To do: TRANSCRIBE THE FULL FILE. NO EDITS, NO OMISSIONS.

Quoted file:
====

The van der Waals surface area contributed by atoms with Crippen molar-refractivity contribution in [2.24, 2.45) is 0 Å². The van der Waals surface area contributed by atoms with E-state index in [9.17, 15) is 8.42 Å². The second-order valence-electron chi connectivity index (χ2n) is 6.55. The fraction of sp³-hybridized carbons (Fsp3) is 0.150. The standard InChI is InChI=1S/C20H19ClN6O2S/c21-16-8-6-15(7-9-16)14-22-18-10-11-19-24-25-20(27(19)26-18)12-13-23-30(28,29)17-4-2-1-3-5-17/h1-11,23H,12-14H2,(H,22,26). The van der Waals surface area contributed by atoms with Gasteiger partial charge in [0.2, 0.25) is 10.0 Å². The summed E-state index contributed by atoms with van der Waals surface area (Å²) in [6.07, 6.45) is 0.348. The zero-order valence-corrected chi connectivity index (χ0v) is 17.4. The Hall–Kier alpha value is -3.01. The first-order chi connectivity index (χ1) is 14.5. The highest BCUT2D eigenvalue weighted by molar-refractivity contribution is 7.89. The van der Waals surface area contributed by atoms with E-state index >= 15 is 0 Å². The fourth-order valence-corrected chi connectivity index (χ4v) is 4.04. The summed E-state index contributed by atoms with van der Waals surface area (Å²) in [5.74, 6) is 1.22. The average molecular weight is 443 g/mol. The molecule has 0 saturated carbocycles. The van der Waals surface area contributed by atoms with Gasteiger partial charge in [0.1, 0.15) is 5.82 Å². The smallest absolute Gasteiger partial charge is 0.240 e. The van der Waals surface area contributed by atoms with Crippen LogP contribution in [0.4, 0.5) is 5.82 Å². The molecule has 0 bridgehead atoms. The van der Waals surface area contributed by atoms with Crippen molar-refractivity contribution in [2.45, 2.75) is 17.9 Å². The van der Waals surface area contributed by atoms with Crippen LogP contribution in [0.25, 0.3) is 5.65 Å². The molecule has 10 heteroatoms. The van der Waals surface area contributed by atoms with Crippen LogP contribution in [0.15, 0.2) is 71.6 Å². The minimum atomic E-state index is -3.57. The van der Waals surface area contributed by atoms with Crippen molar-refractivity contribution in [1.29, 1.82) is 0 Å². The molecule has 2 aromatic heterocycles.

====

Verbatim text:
The van der Waals surface area contributed by atoms with Crippen molar-refractivity contribution in [2.24, 2.45) is 0 Å². The van der Waals surface area contributed by atoms with E-state index in [9.17, 15) is 8.42 Å². The second-order valence-electron chi connectivity index (χ2n) is 6.55. The fraction of sp³-hybridized carbons (Fsp3) is 0.150. The standard InChI is InChI=1S/C20H19ClN6O2S/c21-16-8-6-15(7-9-16)14-22-18-10-11-19-24-25-20(27(19)26-18)12-13-23-30(28,29)17-4-2-1-3-5-17/h1-11,23H,12-14H2,(H,22,26). The van der Waals surface area contributed by atoms with Gasteiger partial charge in [0.2, 0.25) is 10.0 Å². The summed E-state index contributed by atoms with van der Waals surface area (Å²) in [6.07, 6.45) is 0.348. The zero-order valence-corrected chi connectivity index (χ0v) is 17.4. The Hall–Kier alpha value is -3.01. The first-order chi connectivity index (χ1) is 14.5. The highest BCUT2D eigenvalue weighted by molar-refractivity contribution is 7.89. The van der Waals surface area contributed by atoms with E-state index >= 15 is 0 Å². The fourth-order valence-corrected chi connectivity index (χ4v) is 4.04. The summed E-state index contributed by atoms with van der Waals surface area (Å²) in [5.74, 6) is 1.22. The average molecular weight is 443 g/mol. The molecule has 0 saturated carbocycles. The van der Waals surface area contributed by atoms with Gasteiger partial charge in [0.1, 0.15) is 5.82 Å². The smallest absolute Gasteiger partial charge is 0.240 e. The van der Waals surface area contributed by atoms with Crippen LogP contribution in [0.4, 0.5) is 5.82 Å². The molecule has 0 bridgehead atoms. The van der Waals surface area contributed by atoms with Crippen molar-refractivity contribution in [2.45, 2.75) is 17.9 Å². The van der Waals surface area contributed by atoms with Crippen LogP contribution in [0.25, 0.3) is 5.65 Å². The molecule has 10 heteroatoms. The van der Waals surface area contributed by atoms with Crippen LogP contribution in [0.15, 0.2) is 71.6 Å². The minimum atomic E-state index is -3.57. The van der Waals surface area contributed by atoms with Crippen molar-refractivity contribution in [1.29, 1.82) is 0 Å². The molecule has 2 aromatic heterocycles.